Making Peace with Nature report warns of an environmental planetary emergency

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In a damning Making Peace with Nature report released at the beginning of the fifth United Nations Environment Assembly (UNEA), UN Environment has admitted that the planet faces a triple existential threat from climate change, biodiversity loss and pollution.

These threats not only pose a danger to the continued existence of the human race but will also ensure that the seventeen Sustainable Development Goals (SDG) agreed by the international community to tackle the world’s pressing challenges including poverty reduction will go unachieved. 

This report comes on the backdrop of a global battle with the Corvid 19 pandemic, which has seen many disruptions to human life. An example of this disruption is the holding of this year’s UNEA online. UNEA has traditionally been held in Nairobi, Kenya, the headquarters of UN Environment, every two years since 2014, and brings together UN member states, international NGOs, industry and media to discuss persistent planetary environmental challenges.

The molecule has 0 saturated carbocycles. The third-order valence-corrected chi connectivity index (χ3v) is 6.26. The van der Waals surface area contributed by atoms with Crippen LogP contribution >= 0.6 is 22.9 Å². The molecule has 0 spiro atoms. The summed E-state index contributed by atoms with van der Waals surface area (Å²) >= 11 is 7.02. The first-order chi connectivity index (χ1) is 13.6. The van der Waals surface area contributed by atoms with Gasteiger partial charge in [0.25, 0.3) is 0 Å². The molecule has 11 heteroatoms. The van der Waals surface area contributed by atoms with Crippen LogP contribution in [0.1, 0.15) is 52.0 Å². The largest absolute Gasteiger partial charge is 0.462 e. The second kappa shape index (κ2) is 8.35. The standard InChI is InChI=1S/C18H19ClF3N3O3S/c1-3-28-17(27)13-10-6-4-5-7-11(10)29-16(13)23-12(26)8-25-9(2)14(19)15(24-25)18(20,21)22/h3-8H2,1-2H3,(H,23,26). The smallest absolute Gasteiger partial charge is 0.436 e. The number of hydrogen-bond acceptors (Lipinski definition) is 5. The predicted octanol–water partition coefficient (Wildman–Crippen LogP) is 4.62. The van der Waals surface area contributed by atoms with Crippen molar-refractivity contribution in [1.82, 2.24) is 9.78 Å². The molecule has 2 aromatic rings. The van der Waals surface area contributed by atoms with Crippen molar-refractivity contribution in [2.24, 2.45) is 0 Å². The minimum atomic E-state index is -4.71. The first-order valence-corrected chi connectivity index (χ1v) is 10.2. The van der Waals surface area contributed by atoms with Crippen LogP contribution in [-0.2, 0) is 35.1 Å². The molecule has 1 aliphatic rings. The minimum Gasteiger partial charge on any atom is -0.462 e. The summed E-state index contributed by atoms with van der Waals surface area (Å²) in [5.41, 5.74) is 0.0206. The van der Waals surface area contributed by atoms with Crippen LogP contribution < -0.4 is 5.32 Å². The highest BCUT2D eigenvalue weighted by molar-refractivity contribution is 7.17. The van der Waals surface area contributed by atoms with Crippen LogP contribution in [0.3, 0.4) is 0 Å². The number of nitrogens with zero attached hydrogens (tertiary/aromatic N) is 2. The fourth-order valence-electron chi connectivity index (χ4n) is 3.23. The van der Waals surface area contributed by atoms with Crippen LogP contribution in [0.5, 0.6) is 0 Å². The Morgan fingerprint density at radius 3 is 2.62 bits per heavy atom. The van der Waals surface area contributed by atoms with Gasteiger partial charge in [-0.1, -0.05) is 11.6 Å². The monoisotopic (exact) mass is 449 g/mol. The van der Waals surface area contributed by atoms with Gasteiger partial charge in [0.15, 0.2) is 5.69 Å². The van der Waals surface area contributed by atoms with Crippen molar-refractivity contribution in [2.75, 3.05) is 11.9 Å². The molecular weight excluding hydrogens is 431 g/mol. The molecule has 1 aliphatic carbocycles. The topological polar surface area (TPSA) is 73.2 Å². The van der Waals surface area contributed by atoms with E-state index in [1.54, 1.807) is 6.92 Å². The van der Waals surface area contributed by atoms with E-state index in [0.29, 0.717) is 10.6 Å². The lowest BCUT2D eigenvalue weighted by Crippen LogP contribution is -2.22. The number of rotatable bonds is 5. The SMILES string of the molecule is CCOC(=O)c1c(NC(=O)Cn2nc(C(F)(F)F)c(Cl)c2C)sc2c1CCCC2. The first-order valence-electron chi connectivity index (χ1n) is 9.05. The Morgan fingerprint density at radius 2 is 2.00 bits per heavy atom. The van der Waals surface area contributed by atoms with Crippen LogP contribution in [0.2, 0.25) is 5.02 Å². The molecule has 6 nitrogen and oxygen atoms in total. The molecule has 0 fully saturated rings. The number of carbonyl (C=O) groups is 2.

The world has known for some time now that the three threats in the Making Peace with Nature report needed addressing and has made efforts in recent years to tackle them.

On biodiversity, there has been steady destruction and degradation of vital and fragile habitats such as forests and marine ecosystems. Many of these are caused by human activities and largely driven by population growth. In 2020, the United Nations reported that the international community had already failed to meet the targets set in 2010 to reverse many of the impacts of biodiversity loss both on land and the oceans. This means that the world is on course to loose over a million plant and animal species to extinction in coming decades, including many fish species which will affect over 200 million people directly who depend on fishing for livelihoods.